Upcoming Exhibition: JEAN-PIERRE SUDRE
August 14, 2019
September 11 – November 9
July 10, 2019 - Loring Knoblauch
Allen Frame: Suddenly
Two works in Allen Frame’s new show use vernacular photographs that he discovered during a recent year-long residency in Rome as the jumping off point for hybrid wall-filling installations that put the found images into dialogue with his own photographs. The open-ended mysteries of the anonymous vintage photographs offered Frame the opportunity to graft his own interpretations onto the scenes, and he then went on to expand those themes further, twisting past and present into intimately coupled meditations...
The subtle codes of human attraction that inform the two installations are generally absent from Frame’s larger color images. The pictures instead capture pauses – the in-between moments that happen just before and after something else. Ivana looks out of a widow that could be a painting of the Italian countryside, Ugo checks his phone as he walks down the repaired stairs of an older stone balcony, and Pietro sits on the edge of a swimming pool, looking to his right out of the frame. The photographs linger, and that slowness provides space for vicariously stepping into the lull.
In many ways, these pictures are all testing Frame’s ability to find a particular emotional pitch and stay there, allowing it to blossom and expand into something more complex and intricate. In each of these works/projects, he’s trying to capture invisible restlessness, and attempting to freight his understated scenes with a tiny slice of agitation. When he successfully plucks that string, his pictures shimmer with unseen vibrations.
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June 20, 2019 - Elin Spring
In his three-part exhibit “Suddenly,” Allen Frame’s photographs in Italy build narrative fantasies that draw upon foreign films, theater, southern American literature and his 2018 year-long residency in Rome. Frame starts with and improvises on found Roman photographs from the 1960’s, adding his own scenes with characters who all seem to be anticipating or searching for something. The salon-style grouping “Giuseppe,” a seeming travelogue featuring a strapping sunbather and his friends, the elegantly subdued and ornately framed B&W series “Suddenly” (referencing Tennessee Williams’ 1958 play Suddenly Last Summer) and Frame’s single color photographs of individuals in sun-drenched recreational scenes, all feature a subtle homoerotic charge. With an adroit dichotomy of restrained, often pensive characters in bright, open compositions, Frame’s narratives tease like film stills, building suspense and desire.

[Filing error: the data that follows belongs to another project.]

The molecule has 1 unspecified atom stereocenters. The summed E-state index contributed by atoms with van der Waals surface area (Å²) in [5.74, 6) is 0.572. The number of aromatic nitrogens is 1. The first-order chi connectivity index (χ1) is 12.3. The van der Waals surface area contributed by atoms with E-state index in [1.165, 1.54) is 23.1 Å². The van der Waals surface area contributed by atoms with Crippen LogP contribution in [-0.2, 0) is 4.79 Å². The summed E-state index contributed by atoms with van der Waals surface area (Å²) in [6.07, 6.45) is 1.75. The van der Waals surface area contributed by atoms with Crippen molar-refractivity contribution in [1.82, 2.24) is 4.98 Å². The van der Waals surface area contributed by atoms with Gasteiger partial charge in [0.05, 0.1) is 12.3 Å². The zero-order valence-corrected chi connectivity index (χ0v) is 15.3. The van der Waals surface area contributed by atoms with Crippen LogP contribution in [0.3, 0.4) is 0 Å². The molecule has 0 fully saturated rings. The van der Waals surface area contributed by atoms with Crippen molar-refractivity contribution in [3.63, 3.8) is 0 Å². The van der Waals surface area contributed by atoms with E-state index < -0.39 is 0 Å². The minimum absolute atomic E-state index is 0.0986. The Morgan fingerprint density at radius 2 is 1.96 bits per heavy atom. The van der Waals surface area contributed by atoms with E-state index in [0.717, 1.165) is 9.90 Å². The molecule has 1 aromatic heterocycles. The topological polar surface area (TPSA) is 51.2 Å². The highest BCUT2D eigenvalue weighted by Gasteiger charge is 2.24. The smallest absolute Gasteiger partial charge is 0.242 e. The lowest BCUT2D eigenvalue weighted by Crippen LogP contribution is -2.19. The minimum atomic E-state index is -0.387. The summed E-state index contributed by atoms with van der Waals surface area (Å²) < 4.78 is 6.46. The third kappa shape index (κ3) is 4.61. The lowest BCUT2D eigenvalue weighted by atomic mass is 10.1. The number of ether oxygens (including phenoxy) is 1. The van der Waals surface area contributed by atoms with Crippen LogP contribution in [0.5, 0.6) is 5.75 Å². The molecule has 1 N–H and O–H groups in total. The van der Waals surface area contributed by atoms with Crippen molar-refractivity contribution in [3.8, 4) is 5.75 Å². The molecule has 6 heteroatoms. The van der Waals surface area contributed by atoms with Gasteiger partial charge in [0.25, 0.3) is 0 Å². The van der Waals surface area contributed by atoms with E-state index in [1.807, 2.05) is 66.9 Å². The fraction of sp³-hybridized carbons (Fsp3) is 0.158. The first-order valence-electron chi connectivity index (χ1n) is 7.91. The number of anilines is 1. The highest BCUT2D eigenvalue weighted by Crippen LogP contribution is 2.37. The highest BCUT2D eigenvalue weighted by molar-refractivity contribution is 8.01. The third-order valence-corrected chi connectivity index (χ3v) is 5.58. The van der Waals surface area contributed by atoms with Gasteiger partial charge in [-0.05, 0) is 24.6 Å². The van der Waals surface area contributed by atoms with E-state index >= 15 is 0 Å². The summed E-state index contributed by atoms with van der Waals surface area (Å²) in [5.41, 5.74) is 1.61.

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May 14, 2019 - Loring Knoblauch
Feser has carved out a defensible artistic space for herself by not only smartly leveraging the natural dissonance of the image/object dichotomy of photography but also pushing her works further toward sophisticated investigations of surface and abstraction...
As intricately hand crafted objects, Feser’s prints are undeniably impressive and remarkable, but it’s their resulting ability to make us step back, think, and reassess what we assume is happening that makes them durably intriguing...
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April 10, 2019 - Elin Spring
...If my review is as close as you’re likely to get to New York, then please consider this fair warning that there is no way to do these pieces justice online...Feser’s pieces don’t fool the eye so much as play around with it. The geometric and organic building blocks in her work are pleasingly recognizable – squares, triangles, teardrops – arranged in patterns we initially register as familiar. But soon the encounter veers into a seesaw of puzzlement and revelation. Light frolics with shadows, serendipity defies logic, and materiality flirts with illusion.Read More >>
April 5, 2019
WILLIAM LARSON (1942-2019)
It is with great sadness we announce the passing of William Larson.
I only met Will in 2014. By then he was already diagnosed with Parkinson's disease. He warned me that there might be times during our conversations when he would be silent and not respond. He didn't want me to worry if I said something wrong and explained, that among other effects of the disease, it sometimes prohibited him from speaking when he wanted to. I share this because Will was very interested in communicating conceptual ideas. His work explores ideas of perception and representation. He was highly aware of many existing dialogues in the history of art and consciously added to them. I know, if I had met him earlier, our conversations would have lasted for hours. I wish I had more time to learn from him. I will miss him deeply.
Our exhibition of his Fireflies series in 2015 remains a highlight in my career. This series were some of the earliest digitally generated works of art. Larson utilized a technology new to the time, a Graphic Sciences DEX 1 Teleprinter, a sophisticated early fax machine, to present a dynamic way of image making that extended the vocabulary of montage. Larson conducted the technology to produce an almost random juxtaposition of dissimilar images. The symbolic, or poetic, potential of the juxtaposition references "the imperfect operations of memory or dreams."